Exploring Phenotypic Plasticity in Arctic Foxes

When I ask my biology students to tell me what they know about evolution, they usually tell me that animals adapt to their surroundings. This statement isn’t necessarily wrong, but it’s not completely accurate either. Students often visualize the idea of adaptation as animals blending in to their environment or giraffes stretching their necks to reach leaves.

Misconceptions arise because they don’t fully understand that these evolutionary adaptations occur over time and at a species level. This is different from an animal adapting to winter by growing a thicker coat. The animal may have a thicker coat in the winter, but its underlying genetics have not changed.

In this activity, students learn that arctic foxes have white coats in the winter and brown coats in the summer. This phenomenon is called phenotypic plasticity. The fox’s genes do not change. Though, I should point out, that this plasticity is likely the result of evolutionary forces, but that’s a lesson for another day.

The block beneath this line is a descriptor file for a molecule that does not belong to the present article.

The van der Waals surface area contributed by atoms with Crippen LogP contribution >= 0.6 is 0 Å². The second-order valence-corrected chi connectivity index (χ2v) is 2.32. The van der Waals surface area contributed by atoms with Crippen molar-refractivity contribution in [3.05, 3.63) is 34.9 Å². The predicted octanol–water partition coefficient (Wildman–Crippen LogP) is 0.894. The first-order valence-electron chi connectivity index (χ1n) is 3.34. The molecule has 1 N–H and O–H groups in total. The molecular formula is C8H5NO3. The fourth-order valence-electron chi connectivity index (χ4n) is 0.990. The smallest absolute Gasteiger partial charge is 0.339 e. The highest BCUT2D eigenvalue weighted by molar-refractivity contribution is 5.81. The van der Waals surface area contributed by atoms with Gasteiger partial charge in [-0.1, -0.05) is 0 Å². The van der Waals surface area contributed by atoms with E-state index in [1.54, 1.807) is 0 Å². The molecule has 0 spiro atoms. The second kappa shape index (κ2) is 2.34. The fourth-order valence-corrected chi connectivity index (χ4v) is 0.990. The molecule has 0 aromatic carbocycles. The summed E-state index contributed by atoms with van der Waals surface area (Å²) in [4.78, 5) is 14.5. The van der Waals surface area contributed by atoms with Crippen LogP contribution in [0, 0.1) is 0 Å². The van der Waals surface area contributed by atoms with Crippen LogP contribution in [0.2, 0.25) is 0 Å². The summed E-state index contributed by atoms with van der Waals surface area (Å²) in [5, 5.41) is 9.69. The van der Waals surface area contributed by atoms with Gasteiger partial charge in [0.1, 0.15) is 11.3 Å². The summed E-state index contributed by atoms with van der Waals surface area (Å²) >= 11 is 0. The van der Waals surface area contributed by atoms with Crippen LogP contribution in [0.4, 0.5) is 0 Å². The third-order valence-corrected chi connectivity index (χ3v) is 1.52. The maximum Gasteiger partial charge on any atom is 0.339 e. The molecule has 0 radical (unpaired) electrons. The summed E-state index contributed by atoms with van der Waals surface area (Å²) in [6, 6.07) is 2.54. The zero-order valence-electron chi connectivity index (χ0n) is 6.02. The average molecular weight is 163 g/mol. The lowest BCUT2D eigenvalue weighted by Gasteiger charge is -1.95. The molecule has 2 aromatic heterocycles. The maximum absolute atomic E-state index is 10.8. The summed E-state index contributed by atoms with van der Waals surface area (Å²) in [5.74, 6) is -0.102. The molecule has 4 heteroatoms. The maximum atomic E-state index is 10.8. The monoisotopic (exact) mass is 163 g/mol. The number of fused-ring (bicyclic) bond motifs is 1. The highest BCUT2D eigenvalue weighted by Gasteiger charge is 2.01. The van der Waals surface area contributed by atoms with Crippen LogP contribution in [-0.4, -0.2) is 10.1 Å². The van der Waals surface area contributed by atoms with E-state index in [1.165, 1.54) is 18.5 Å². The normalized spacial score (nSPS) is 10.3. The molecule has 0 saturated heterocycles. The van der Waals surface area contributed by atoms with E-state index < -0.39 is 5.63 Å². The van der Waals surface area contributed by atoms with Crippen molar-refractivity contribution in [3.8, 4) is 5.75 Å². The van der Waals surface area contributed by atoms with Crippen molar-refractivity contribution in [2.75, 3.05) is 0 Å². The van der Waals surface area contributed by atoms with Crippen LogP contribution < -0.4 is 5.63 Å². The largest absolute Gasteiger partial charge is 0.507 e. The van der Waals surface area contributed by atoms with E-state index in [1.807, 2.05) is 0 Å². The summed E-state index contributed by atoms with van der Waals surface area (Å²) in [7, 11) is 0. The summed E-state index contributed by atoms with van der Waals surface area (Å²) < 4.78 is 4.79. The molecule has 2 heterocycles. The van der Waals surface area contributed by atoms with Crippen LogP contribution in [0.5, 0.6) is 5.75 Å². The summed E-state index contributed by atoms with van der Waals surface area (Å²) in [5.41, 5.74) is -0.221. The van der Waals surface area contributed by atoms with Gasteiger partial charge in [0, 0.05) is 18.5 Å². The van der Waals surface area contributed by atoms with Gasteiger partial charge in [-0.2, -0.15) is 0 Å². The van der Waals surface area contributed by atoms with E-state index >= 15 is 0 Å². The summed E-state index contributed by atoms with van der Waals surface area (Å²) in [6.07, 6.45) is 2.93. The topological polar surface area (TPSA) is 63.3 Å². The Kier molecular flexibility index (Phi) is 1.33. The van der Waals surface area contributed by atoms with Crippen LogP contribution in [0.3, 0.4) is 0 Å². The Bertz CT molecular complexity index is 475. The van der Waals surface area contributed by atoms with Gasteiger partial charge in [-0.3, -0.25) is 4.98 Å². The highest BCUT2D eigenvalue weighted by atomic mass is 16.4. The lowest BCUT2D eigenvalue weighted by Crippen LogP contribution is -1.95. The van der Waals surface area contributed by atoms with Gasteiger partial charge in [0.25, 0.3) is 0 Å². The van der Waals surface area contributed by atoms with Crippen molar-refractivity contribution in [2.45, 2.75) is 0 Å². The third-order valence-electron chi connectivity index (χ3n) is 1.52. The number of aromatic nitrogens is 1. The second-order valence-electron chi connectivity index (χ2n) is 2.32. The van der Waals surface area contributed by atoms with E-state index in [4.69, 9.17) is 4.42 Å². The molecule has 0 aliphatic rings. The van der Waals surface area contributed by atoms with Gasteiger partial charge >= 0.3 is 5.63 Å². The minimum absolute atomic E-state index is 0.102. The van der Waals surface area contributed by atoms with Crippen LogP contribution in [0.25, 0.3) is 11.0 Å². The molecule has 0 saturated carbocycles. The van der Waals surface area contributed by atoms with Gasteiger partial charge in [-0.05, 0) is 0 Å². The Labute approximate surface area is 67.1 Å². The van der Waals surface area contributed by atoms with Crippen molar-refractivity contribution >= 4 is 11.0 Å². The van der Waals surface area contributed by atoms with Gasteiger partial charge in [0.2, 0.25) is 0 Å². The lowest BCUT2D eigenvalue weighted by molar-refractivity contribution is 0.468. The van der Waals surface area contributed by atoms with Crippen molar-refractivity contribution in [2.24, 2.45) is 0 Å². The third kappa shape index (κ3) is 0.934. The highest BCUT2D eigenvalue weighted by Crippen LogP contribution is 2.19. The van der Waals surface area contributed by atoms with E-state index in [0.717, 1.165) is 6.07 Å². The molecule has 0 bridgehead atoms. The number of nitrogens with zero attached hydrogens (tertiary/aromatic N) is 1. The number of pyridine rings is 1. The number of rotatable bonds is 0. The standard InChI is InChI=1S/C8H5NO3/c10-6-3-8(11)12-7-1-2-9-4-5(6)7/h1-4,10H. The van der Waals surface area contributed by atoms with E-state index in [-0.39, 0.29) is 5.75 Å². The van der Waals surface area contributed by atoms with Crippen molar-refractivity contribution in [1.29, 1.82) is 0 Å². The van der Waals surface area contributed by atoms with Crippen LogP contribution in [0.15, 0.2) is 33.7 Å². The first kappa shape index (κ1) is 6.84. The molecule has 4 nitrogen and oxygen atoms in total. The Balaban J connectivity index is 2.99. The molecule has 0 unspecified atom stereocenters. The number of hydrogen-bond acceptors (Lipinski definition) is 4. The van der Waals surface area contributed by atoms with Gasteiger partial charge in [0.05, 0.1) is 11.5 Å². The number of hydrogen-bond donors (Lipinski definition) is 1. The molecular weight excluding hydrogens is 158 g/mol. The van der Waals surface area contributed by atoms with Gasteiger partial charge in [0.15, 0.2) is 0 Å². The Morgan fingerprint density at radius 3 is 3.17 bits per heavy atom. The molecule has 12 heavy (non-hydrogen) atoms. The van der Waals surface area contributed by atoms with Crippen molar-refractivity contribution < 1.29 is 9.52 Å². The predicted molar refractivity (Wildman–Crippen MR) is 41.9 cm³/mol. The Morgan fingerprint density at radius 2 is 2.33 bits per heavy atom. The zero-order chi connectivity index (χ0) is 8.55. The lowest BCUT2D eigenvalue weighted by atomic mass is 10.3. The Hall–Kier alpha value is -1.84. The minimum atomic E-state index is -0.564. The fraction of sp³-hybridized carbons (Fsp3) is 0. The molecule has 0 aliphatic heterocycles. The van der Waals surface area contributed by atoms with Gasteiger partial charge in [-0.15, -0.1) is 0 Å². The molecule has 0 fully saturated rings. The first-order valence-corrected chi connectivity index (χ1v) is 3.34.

Students then examine a similar scenario in daphnia. These aquatic vertebrates will develop spikes and armor when they detect nearby predators. My students are already familiar with these tiny crustaceans from earlier activities with microscopes and water quality. Here, they revisit the organisms and discuss biological trade-offs. Why wouldn’t all daphnia have armor?

Finally, students apply what they have learned to summarize the difference between evolution by natural selection and phenotypic plasticity. I have also linked to case they may have explored as freshman, natural selection in the rock pocket mouse. I hope that students finally understand the difference between an individual responding to the environment and a population evolving.

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